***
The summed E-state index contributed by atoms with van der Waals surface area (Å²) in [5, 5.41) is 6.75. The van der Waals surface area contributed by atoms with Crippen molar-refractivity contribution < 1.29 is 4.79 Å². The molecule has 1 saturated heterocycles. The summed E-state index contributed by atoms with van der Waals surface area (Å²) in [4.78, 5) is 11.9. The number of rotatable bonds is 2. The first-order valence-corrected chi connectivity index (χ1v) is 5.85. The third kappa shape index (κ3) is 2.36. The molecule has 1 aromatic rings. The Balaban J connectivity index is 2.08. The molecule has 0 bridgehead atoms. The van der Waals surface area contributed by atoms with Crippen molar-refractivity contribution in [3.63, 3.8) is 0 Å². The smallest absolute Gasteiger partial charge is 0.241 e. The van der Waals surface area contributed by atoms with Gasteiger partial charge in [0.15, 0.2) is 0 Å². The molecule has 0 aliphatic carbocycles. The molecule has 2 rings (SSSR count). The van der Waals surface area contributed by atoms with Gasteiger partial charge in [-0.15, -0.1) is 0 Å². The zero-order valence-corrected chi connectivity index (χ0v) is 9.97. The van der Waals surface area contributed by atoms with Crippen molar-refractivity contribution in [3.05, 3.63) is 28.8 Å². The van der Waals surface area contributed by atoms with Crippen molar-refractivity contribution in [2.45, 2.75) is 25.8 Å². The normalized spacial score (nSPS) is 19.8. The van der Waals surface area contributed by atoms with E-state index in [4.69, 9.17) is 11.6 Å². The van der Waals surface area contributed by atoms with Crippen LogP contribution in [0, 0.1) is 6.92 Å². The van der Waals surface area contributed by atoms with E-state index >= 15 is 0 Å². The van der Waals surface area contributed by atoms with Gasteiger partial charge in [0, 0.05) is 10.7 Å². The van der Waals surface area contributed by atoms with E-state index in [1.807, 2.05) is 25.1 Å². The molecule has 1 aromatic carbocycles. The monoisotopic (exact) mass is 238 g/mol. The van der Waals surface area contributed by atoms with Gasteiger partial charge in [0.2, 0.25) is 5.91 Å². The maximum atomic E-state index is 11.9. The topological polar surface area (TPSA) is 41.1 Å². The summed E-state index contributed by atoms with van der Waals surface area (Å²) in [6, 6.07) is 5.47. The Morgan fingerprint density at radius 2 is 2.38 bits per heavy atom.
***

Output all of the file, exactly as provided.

The summed E-state index contributed by atoms with van der Waals surface area (Å²) in [5, 5.41) is 6.75. The van der Waals surface area contributed by atoms with Crippen molar-refractivity contribution < 1.29 is 4.79 Å². The molecule has 1 saturated heterocycles. The summed E-state index contributed by atoms with van der Waals surface area (Å²) in [4.78, 5) is 11.9. The number of rotatable bonds is 2. The first-order valence-corrected chi connectivity index (χ1v) is 5.85. The third kappa shape index (κ3) is 2.36. The molecule has 1 aromatic rings. The Balaban J connectivity index is 2.08. The molecule has 0 bridgehead atoms. The van der Waals surface area contributed by atoms with Crippen molar-refractivity contribution in [3.63, 3.8) is 0 Å². The smallest absolute Gasteiger partial charge is 0.241 e. The van der Waals surface area contributed by atoms with Gasteiger partial charge in [0.15, 0.2) is 0 Å². The molecule has 0 aliphatic carbocycles. The molecule has 2 rings (SSSR count). The van der Waals surface area contributed by atoms with Gasteiger partial charge in [-0.15, -0.1) is 0 Å². The zero-order valence-corrected chi connectivity index (χ0v) is 9.97. The van der Waals surface area contributed by atoms with Crippen molar-refractivity contribution in [3.05, 3.63) is 28.8 Å². The van der Waals surface area contributed by atoms with Crippen molar-refractivity contribution in [2.45, 2.75) is 25.8 Å². The normalized spacial score (nSPS) is 19.8. The van der Waals surface area contributed by atoms with E-state index in [4.69, 9.17) is 11.6 Å². The van der Waals surface area contributed by atoms with Crippen LogP contribution in [0, 0.1) is 6.92 Å². The van der Waals surface area contributed by atoms with E-state index >= 15 is 0 Å². The van der Waals surface area contributed by atoms with Gasteiger partial charge in [0, 0.05) is 10.7 Å². The van der Waals surface area contributed by atoms with E-state index in [1.807, 2.05) is 25.1 Å². The molecule has 1 aromatic carbocycles. The monoisotopic (exact) mass is 238 g/mol. The van der Waals surface area contributed by atoms with Gasteiger partial charge in [0.2, 0.25) is 5.91 Å². The maximum atomic E-state index is 11.9. The topological polar surface area (TPSA) is 41.1 Å². The summed E-state index contributed by atoms with van der Waals surface area (Å²) in [6, 6.07) is 5.47. The Morgan fingerprint density at radius 2 is 2.38 bits per heavy atom.